Aging with a traumatic brain injury: Could behavioral morbidities and endocrine symptoms be influenced by microglial priming?

Jenna M. Ziebell, Rachel K. Rowe, Megan M. Muccigrosso, Jack T. Reddaway, P. David Adelson, Jonathan P. Godbout, Jonathan Lifshitz

Research output: Contribution to journalArticle

16 Citations (Scopus)

Abstract

A myriad of factors influence the developmental and aging process and impact health and life span. Mounting evidence indicates that brain injury, even moderate injury, can lead to lifetime of physical and mental health symptoms. Therefore, the purpose of this mini-review is to discuss how recovery from traumatic brain injury (TBI) depends on age-at-injury and how aging with a TBI affects long-term recovery. TBI initiates pathophysiological processes that dismantle circuits in the brain. In response, reparative and restorative processes reorganize circuits to overcome the injury-induced damage. The extent of circuit dismantling and subsequent reorganization depends as much on the initial injury parameters as other contributing factors, such as genetics and age. Age-at-injury influences the way the brain is able to repair itself, as a result of developmental status, extent of cellular senescence, and injury-induced inflammation. Moreover, endocrine dysfunction can occur with TBI. Depending on the age of the individual at the time of injury, endocrine dysfunction may disrupt growth, puberty, influence social behaviors, and possibly alter the inflammatory response. In turn, activation of microglia, the brain's immune cells, after injury may continue to fuel endocrine dysfunction. With age, the immune system develops and microglia become primed to subsequent challenges. Sustained inflammation and microglial activation can continue for weeks to months post-injury. This prolonged inflammation can influence developmental processes, behavioral performance and age-related decline. Overall, brain injury may influence the aging process and expedite glial and neuronal alterations that impact mental health.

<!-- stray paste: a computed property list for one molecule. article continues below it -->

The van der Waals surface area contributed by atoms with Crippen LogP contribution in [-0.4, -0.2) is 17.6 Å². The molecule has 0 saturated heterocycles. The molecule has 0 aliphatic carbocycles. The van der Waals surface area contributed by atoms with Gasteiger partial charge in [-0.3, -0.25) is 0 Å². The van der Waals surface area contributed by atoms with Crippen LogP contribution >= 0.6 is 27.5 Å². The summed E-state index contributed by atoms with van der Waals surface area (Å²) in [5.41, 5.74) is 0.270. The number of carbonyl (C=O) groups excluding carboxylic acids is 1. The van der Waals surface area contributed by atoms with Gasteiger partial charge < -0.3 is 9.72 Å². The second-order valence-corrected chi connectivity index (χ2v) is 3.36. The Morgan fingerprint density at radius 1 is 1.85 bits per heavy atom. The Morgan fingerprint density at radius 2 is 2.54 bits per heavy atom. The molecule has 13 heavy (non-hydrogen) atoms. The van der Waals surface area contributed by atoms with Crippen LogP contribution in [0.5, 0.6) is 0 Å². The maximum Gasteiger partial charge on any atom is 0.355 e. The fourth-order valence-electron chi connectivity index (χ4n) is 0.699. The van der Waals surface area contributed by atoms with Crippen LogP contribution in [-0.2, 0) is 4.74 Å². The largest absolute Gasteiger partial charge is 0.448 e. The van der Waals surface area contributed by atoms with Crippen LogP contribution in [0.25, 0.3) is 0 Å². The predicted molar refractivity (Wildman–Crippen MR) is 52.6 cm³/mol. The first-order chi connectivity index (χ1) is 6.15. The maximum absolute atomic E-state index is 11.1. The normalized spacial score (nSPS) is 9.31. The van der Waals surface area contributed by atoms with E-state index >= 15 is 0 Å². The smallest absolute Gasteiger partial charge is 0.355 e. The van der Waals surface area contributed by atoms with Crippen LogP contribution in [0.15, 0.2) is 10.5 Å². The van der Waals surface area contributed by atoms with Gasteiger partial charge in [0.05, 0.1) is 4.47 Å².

Original languageEnglish (US)
JournalBrain, Behavior, and Immunity
DOIs
StateAccepted/In press - Dec 4 2015

Fingerprint

Morbidity
Wounds and Injuries
Microglia
Inflammation
Brain Injuries
Mental Health
Brain
Traumatic Brain Injury
Social Behavior
Cell Aging
Puberty
Neuroglia
Immune System
Health
Growth

Keywords

  • Aging
  • Cognition
  • Endocrine dysfunction
  • Inflammation
  • Microglia
  • Traumatic brain injury

ASJC Scopus subject areas

  • Immunology
  • Behavioral Neuroscience
  • Endocrine and Autonomic Systems

Cite this

Aging with a traumatic brain injury : Could behavioral morbidities and endocrine symptoms be influenced by microglial priming? / Ziebell, Jenna M.; Rowe, Rachel K.; Muccigrosso, Megan M.; Reddaway, Jack T.; Adelson, P. David; Godbout, Jonathan P.; Lifshitz, Jonathan.

In: Brain, Behavior, and Immunity, 04.12.2015.

Research output: Contribution to journalArticle

Ziebell, Jenna M. ; Rowe, Rachel K. ; Muccigrosso, Megan M. ; Reddaway, Jack T. ; Adelson, P. David ; Godbout, Jonathan P. ; Lifshitz, Jonathan. / Aging with a traumatic brain injury : Could behavioral morbidities and endocrine symptoms be influenced by microglial priming?. In: Brain, Behavior, and Immunity. 2015.
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